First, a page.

Earth BioGenome Project Holds Solutions for Agriculture's FutureApril 25, 2018
The U.S. Department of Agriculture (USDA) has partnered with the Earth BioGenome Project (EBP) in an effort that will yield millions of powerful new solutions to agriculture's challenges. EBP is an international cooperative initiative to sequence in the next 10 years the DNA of more than 1.5 million species—those more complex than bacteria—representing the world's biodiversity.
EBP is calling scientists to sequence the genomes of 9,330 species, one of each plant, animal, and protozoan taxonomic family as reference genomes in the first three years. In years four to seven, the plan calls for sequencing the genome of one species from each genus—the next taxonomic division finer than family for a total of about 150,000 genera. The remaining 1.5 million species would be sequenced in the final four years of the project. So far, scientists from around the world, individually and in various networks, have sequenced the genomes of about 15,000 species, less than 0.1 percent of all life on Earth.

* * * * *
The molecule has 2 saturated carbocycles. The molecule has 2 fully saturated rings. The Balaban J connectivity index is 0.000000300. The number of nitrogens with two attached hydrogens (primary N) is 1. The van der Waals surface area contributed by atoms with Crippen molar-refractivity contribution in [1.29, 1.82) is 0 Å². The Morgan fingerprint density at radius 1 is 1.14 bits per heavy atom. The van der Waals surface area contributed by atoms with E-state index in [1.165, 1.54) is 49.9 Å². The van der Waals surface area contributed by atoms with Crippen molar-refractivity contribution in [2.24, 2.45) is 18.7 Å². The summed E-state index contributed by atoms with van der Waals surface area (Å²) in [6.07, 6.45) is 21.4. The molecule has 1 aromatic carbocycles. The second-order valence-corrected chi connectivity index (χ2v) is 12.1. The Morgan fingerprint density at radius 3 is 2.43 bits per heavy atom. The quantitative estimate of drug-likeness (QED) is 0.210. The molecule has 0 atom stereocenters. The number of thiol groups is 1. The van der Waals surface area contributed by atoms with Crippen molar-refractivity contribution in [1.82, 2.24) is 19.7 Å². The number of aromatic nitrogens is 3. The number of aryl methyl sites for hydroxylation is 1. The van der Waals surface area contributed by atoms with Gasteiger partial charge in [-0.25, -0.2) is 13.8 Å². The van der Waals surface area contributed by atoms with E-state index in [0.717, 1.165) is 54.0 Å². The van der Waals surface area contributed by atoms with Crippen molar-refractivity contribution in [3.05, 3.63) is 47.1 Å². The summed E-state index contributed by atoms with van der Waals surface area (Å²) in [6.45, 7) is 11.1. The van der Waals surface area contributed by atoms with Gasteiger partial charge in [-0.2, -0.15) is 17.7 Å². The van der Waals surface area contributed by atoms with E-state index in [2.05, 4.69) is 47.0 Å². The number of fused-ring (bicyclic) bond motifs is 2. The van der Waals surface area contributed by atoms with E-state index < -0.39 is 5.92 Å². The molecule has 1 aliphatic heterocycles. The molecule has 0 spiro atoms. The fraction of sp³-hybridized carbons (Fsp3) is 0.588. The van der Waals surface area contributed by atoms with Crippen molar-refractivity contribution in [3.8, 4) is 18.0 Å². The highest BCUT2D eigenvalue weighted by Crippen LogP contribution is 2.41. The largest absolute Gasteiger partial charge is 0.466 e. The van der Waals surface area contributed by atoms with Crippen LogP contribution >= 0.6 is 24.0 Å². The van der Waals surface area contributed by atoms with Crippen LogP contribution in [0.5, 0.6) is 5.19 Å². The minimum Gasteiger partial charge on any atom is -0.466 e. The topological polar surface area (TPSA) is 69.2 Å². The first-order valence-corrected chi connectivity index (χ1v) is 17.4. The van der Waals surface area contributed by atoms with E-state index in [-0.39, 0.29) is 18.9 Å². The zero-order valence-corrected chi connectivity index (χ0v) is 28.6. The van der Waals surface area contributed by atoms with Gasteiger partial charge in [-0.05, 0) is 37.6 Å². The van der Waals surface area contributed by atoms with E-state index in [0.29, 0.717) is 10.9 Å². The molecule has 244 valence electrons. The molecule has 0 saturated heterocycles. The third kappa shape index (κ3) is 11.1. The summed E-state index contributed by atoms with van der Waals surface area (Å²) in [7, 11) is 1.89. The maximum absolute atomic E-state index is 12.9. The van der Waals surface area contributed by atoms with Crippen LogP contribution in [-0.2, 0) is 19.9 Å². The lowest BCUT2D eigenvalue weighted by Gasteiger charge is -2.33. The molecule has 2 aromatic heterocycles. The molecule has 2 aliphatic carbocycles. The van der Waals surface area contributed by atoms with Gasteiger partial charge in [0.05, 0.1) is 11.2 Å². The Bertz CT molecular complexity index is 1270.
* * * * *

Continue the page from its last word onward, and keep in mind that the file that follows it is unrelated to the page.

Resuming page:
"The benefits that will come from increasing our knowledge and understanding of the genomes of the Earth's biodiversity will be monumental, especially for agriculture," explained Kevin Hackett, senior national program leader for entomology with USDA's Agricultural Research Service (ARS). Hackett is one of only three federal members on the 23-person EBP steering committee, representing agriculture. As an example of the importance of the project to agriculture, Hackett pointed out that insects destroy one-fifth of the world's crop production annually and would do worse without pesticides. Control of insect devastation is an ongoing struggle, and pesticide resistance is an ever-evolving problem, requiring researchers to look constantly for new ways to tackle the issue.
For more details, read the research news from USDA ARS.
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